Charyk works in a contemporary office at Comsat's L'Enfant Plaza headquarters overlooking the Potomac. His walls and table tops are liberally decorated with models of Comsat's satellites. He smiles and gestures easily as he discusses the company that has been his home for nearly 20 years.

Charyk paints a rosy picture of Comsat's future, and says that although some observers are skeptical, the company's investment of about $200 million in SBS, and its willingness, upon receiving government permission, to put more than $600 million into DBS, will soon pay off. Comsat has been reporting depressed results, including a 33 percent drop in third-quarter earnings announced last week, results attributed to the SBS investment.

"If you take out those things that represent investments in the future, the basic business is quite sound," Charyk said. "We're increasing our basic business. We're making these investments because we think there will be a significant payout down the road. We think this should be our roughest year. Early next year there should be a turnaround."

SBS, the high-technology satellite service for large businesses, has only recently started bringing in revenue, although Charyk said SBS hopes to show a profit in about two years, eight years after it was founded. "The demand is there," he contended. "The job now is installing the equipment and making it work at the prices we've quoted."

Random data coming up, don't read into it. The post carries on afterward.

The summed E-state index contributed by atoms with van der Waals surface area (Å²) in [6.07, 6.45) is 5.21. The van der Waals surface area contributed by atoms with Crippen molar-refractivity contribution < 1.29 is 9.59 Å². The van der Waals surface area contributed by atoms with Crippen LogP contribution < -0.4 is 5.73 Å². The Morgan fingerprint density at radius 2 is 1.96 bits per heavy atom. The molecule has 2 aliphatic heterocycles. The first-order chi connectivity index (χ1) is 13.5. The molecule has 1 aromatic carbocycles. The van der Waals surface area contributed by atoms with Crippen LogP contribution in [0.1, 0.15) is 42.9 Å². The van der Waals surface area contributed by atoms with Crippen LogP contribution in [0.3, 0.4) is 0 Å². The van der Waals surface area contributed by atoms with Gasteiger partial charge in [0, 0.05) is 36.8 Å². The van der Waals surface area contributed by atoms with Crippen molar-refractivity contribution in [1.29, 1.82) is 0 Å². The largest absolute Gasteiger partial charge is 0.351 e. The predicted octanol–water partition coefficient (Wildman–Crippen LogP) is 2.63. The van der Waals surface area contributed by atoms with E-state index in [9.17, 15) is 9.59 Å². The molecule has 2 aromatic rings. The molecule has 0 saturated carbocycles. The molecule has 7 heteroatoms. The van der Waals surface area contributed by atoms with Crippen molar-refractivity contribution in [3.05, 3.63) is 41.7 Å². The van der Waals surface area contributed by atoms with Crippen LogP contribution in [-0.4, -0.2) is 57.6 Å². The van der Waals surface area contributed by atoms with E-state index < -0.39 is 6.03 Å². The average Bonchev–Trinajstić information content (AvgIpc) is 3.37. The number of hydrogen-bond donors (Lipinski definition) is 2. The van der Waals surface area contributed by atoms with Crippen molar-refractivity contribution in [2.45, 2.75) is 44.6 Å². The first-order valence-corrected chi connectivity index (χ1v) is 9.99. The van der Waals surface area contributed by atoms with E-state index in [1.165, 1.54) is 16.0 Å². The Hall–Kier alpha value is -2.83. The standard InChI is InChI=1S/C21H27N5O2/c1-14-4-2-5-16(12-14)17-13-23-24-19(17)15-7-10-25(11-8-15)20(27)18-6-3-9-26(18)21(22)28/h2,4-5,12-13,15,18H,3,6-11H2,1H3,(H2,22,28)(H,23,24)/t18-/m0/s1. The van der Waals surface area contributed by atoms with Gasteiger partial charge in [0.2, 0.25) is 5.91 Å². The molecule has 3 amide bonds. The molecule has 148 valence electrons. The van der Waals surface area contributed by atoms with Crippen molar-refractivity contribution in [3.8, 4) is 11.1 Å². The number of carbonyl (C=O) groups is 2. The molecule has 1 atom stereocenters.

In fact, Bradford Peery, a vice president of the investment house, Paine Webber Jackson and Curtis, says SBS has "enormous" earning power and predicts the company will add $4.90 a share in profits to Comsat's stock in 1986, compared with a loss of $3.30 a share this year.

"The real question is not whether SBS will be profitable but a question of how rapidly they can bring in customers," Peery said.

If the Federal Communications Commission gives the green light, the direct satellite-to-home broadcasting system proposed by Comsat would bring three new television networks to homes later this decade. It also represents a sharp change in direction. But like SBS, Comsat can't go it alone in this project either, a fact dictated, according to Charyk, by both financial and marketing considerations.

"Even if we had no difficulty raising all the money, we would want to think twice about doing the whole thing on our own. We have never focused on dealing with the individual homewoner and that's the kind of experience a partner would, hopefully, bring," Charyk said.

A company with marketing expertise to bring the service directly to consumers and another to supply the equipment are likely partners. Although a proposed partnership with Sears, Roebuck & Co. failed last year, some industry sources suggest that Oak Industries, which builds cable equipment and runs subscription television services, and General Electric Co. are likely candidates.

If partners are found, STC could bring the company $7-a-share profits by 1990, Peery predicts, after losses of about $3.60 a share attributed to the venture through 1986.